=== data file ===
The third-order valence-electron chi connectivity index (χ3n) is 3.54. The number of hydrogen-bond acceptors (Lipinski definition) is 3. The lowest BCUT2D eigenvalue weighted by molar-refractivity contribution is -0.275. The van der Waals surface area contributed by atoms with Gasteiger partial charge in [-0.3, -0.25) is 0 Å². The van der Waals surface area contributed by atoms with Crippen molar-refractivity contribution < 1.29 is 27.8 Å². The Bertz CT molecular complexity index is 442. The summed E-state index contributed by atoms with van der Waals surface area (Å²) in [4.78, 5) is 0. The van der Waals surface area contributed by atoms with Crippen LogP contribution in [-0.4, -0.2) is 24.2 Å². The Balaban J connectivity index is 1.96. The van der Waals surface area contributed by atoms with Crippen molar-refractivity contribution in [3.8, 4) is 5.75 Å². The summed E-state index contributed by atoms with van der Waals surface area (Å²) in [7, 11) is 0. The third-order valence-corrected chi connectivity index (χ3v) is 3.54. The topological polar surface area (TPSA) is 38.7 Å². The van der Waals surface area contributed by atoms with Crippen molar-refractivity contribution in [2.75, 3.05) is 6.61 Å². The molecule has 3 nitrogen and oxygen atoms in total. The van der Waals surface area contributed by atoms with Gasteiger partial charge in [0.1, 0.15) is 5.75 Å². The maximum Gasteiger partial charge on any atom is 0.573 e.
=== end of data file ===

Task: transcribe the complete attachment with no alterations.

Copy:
The third-order valence-electron chi connectivity index (χ3n) is 3.54. The number of hydrogen-bond acceptors (Lipinski definition) is 3. The lowest BCUT2D eigenvalue weighted by molar-refractivity contribution is -0.275. The van der Waals surface area contributed by atoms with Gasteiger partial charge in [-0.3, -0.25) is 0 Å². The van der Waals surface area contributed by atoms with Crippen molar-refractivity contribution < 1.29 is 27.8 Å². The Bertz CT molecular complexity index is 442. The summed E-state index contributed by atoms with van der Waals surface area (Å²) in [4.78, 5) is 0. The van der Waals surface area contributed by atoms with Crippen LogP contribution in [-0.4, -0.2) is 24.2 Å². The Balaban J connectivity index is 1.96. The van der Waals surface area contributed by atoms with Crippen molar-refractivity contribution in [3.8, 4) is 5.75 Å². The summed E-state index contributed by atoms with van der Waals surface area (Å²) in [7, 11) is 0. The third-order valence-corrected chi connectivity index (χ3v) is 3.54. The topological polar surface area (TPSA) is 38.7 Å². The van der Waals surface area contributed by atoms with Crippen molar-refractivity contribution in [2.75, 3.05) is 6.61 Å². The molecule has 3 nitrogen and oxygen atoms in total. The van der Waals surface area contributed by atoms with Gasteiger partial charge in [0.1, 0.15) is 5.75 Å². The maximum Gasteiger partial charge on any atom is 0.573 e.